Okay, after weeks of complaining about the Avengers in the “Avengers Assemble” animated series fighting everyone except the traditional foes of the Avengers, they have thrown me a bone. As today’s episode indicates, it features the Super-Adaptoid. I’m psyched, and I hope you are too. Meet me after the jump for my review of the series’ sixth episode, “Super-Adaptoid!”
One-Man Avenger League
In the comics, the Super-Adaptoid is not necessarily the most original concept. He was preceded by a few years by another superpower absorbing android called Amazo over at Marvel’s main competitor, DC Comics. Amazo, who debuted in 1960, was known as the ‘one-man Justice League.’ A creation of the insidious Professor Ivo, he originally had the powers, and appropriate weapons, of the original Justice Leaguers, and continued to plague the team for decades to come. In his first animated appearance, he oddly looked an awful like the Adaptoid.
The Super-Adaptoid came along in 1966, in Tales of Suspense #82, fighting Captain America, with the adapted powers and abilities of Hawkeye, Goliath, the Wasp, and Cap. Much like Amazon with the Justice League, the android would return again and again to battle the Avengers. Notably this is the villain’s third time being animated, having appeared on “Marvel Super Heroes” shortly after his creation, and on “X-Men” in the 1990s.
The episode begins with Captain America and Iron Man sparring. Perhaps their pairing is an homage to Tales of Suspense where the two heroes were co-featured, and as noted above, the villain of the day first appeared, and perhaps not.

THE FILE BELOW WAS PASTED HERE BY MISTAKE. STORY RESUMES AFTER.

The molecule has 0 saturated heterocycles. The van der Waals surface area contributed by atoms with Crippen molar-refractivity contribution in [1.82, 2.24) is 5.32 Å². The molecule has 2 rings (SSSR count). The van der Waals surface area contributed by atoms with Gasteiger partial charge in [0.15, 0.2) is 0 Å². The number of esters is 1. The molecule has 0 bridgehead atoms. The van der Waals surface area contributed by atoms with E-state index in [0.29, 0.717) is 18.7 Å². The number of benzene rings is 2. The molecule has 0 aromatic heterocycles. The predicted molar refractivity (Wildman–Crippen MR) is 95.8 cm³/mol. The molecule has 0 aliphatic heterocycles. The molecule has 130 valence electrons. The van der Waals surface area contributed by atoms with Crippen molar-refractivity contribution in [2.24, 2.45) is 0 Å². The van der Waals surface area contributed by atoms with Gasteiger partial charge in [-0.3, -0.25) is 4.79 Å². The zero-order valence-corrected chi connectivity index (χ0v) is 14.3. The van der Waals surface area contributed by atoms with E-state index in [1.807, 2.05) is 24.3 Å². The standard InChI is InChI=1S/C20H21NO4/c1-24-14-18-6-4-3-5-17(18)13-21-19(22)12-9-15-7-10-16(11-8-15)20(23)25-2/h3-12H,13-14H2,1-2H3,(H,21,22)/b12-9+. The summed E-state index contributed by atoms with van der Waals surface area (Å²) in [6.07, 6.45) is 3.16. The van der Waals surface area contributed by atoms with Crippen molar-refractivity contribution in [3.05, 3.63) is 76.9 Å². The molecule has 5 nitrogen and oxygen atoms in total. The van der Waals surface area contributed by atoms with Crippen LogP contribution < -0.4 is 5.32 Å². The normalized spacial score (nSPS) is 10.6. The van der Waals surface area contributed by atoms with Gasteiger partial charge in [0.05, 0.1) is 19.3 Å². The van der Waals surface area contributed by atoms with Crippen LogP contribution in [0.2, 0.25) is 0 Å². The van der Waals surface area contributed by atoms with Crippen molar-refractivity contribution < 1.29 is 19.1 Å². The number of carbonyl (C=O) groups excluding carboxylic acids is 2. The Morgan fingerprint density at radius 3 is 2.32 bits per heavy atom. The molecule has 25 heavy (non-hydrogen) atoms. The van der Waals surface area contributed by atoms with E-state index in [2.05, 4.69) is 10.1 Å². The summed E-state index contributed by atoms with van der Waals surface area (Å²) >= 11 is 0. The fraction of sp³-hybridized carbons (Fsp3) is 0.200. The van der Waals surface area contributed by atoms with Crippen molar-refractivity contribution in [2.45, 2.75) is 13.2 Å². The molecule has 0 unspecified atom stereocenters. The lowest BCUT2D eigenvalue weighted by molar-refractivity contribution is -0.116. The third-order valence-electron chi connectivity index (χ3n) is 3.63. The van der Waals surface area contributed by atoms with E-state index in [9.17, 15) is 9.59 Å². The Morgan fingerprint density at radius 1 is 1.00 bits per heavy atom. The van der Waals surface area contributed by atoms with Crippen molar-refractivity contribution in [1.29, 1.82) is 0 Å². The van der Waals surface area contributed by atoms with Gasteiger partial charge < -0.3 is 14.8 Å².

Cap and Iron Man verbally spar as well over technology vs. good old fashioned guts. It’s a conflict done much better before in the series’ previous incarnation, “Earth’s Mightiest Heroes.” Here it seems almost childish.
What was that I was saying about how refreshing it was to see the Avengers fighting an Avengers foe? Scratch that. The real villain here is Justin Hammer, who here in the cartoon, is the Adaptoid’s maker. He’s a major foe of Iron Man.
It’s not even really the Hammer from the comics, it’s a adaption (see what I did there?) of the movie version. In the comics, Justin Hammer is a much older, less cooler mercenary businessman who sold Stark’s own tech to other super-villains. He’s no Sam Rockwell in other words.
Visually this animated version of the Super-Adaptoid steers more toward blank gray slate than green patchwork giant. No Goliath, so no size-changing and no classic purple costume for Hawkeye, so no distinctive mask copying. In reality, when we first see this Adaptoid, he looks more like Ultron wearing a Question mask.
For the second round, he is still blank, but manifesting whatever he needs – Falcon’s wings, Cap’s shield(s), Thor’s hammer(s), Iron Man’s repulsors and uni-beam, etc. Oh yeah, and his face is that of Hammer, a la Spider-Slayer, mocking the Avengers as they fight. I still wish we could have had the original more traditional Adaptoid design.
Speaking of the original design, it was used in animation at least once already back in a Captain America episode of the “Marvel Super Heroes” cartoon from 1966. These cartoons are regularly used as jokes, along with later animations during commercial breaks.
The Marvel Mash-Ups as they’re called take old animated footage and edit and re-voice them for supposed comedic effect. Watching this episode of “Avengers Assemble,” I think I really would rather seen the original Super-Adaptoid cartoon instead, even with its sadly limited animation.
And the mash-ups aren’t funny. Sometimes they are downright insulting, and like “The Big Bang Theory,” they walk a very dangerously thin line between laughing with us and laughing at us. And if Marvel has the rights to these 1966 cartoons, why not air them? I’d watch them!
It’s not all bad. Characterization is looking up this week. Cap and Falcon are bonding, as are Thor and Hulk. Despite my complaints above about the opening sequence, it was a good exchange between Cap and Iron Man.
There was more use of the multi-panel effect this episode, and some great shots of CGI (or is it photographic?) water. The latter was so good however, it distracted from the regular animation. I liked it though, just needed some refining.